I then turned to my faith with the expectation of “miraculous signs.”When none appeared, I began to look for meaning. This spiritual odyssey involved every aspect ofmy life as a husband, father and physician. Through prayer and study and sacrifice, I encounterdMary and developed a beautiful relationship with her, and she led me to her Son. I came to know him first in the Blessed Sacrament. As time went on and my knowledge and experience of the Paschal Mystery deepened, I was drawn more and more to Calvary. It was here that I found the meaning I had been searching for. It was at the foot of the Cross that I first glimpsed the meaning of innocent suffering and I first experienced true compassion, the mercy of God himself. My Catholicfaith is now the essence and the center of my life.
What challenges do you face as a Catholic physician?
One of the most significant challenges today for a physician is to take the timenecessary to see each patient through the process of diagnosis and management of their disease with competence and compassion. I have found that healing comes through the relationship established with the patient. Competent medical or surgical care is essential, but it isn't enough. The whole relationship between the doctor and the patient, including the material, emotional and spiritual aspects, leads to the actual complete healing. This takes time. The inability to give a patient this attention has resulted in the high level of dissatisfaction with the medical profession today.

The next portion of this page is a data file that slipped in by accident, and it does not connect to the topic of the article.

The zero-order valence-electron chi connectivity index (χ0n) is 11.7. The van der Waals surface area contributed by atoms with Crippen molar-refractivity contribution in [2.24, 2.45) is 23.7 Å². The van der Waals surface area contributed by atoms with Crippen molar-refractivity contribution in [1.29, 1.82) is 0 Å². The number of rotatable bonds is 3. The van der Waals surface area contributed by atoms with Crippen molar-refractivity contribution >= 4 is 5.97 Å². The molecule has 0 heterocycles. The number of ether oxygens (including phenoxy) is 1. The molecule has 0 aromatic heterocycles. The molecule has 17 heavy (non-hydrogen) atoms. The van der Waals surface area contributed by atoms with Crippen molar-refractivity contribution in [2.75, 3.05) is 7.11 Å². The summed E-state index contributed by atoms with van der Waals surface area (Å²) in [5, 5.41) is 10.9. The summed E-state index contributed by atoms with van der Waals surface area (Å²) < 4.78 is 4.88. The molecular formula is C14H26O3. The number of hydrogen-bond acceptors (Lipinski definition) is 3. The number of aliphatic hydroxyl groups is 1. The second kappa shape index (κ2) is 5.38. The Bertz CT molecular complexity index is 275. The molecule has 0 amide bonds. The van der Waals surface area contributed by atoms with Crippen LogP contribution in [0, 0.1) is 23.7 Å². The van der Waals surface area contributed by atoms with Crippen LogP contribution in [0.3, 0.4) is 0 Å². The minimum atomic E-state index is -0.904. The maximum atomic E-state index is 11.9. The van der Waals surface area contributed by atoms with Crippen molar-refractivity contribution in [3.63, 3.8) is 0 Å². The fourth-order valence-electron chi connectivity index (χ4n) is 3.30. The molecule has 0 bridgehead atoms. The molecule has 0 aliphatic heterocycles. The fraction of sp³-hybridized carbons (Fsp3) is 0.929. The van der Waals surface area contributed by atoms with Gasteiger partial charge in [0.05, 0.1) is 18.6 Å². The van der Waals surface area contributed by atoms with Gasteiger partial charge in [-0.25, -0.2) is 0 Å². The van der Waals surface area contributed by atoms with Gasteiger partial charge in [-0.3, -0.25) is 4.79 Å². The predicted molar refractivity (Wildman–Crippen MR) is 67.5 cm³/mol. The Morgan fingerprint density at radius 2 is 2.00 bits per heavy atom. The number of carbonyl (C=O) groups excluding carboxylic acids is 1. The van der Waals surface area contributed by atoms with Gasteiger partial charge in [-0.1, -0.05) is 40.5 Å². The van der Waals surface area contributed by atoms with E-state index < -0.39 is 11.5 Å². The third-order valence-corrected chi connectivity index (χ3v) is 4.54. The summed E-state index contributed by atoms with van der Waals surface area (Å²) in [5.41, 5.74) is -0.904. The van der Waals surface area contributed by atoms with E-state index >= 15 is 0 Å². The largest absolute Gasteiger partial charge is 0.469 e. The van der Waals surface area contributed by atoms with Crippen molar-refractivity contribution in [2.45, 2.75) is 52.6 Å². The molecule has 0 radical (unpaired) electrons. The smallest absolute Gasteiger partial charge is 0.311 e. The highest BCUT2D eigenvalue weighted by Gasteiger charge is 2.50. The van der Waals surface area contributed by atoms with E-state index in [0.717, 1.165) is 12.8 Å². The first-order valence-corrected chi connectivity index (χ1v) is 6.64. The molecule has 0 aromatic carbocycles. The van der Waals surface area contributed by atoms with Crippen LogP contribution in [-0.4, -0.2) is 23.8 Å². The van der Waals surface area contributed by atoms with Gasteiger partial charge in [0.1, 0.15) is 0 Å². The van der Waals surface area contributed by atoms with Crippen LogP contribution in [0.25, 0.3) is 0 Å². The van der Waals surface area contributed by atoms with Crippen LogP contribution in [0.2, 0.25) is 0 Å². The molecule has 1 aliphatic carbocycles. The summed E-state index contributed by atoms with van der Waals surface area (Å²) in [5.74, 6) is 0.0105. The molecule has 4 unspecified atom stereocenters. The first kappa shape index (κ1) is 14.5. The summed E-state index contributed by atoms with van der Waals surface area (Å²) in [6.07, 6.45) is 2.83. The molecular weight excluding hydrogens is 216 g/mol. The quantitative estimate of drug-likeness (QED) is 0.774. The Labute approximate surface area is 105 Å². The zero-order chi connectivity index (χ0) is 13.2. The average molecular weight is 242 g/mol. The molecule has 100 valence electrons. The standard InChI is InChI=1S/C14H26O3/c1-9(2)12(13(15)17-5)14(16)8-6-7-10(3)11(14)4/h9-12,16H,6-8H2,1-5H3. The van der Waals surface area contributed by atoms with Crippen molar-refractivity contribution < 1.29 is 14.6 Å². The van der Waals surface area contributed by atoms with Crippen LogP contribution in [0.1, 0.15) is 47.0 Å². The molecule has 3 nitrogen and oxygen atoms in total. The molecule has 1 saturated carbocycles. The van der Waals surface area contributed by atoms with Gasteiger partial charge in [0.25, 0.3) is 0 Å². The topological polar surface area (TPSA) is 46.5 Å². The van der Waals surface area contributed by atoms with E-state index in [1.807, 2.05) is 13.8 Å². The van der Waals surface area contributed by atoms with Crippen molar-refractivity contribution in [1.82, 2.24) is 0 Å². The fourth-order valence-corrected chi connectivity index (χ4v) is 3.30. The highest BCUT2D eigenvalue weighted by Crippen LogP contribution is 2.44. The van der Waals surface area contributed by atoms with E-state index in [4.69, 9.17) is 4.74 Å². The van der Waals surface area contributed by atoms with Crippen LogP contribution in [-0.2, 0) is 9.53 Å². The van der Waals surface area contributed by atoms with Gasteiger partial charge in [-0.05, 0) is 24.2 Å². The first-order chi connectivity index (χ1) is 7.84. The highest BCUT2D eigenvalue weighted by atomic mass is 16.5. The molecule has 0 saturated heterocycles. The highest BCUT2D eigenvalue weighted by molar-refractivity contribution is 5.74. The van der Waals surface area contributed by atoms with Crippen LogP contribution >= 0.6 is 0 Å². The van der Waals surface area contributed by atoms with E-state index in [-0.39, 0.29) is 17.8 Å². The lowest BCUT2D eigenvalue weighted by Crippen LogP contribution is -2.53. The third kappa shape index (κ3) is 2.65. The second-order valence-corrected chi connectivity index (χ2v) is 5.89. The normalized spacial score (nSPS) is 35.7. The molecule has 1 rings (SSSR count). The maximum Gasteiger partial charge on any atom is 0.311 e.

Does your faith influence the way you practice medicine?
Medicine is a vocation. It is a call from God to serve the “least of the brethren.” The Holy Father stated this specifically in 1989 and it is restated in the Vatican's Charter for Healthcare Workers. My faith enables me to respond to this transcendent call even in the midst of adverse circumstances. If I were precluded by law from practicing medicine inaccord with my moral beliefs, I would have no choice but to oppose this injustice and work to change the system.
What is the mission of the Catholic Medical Association?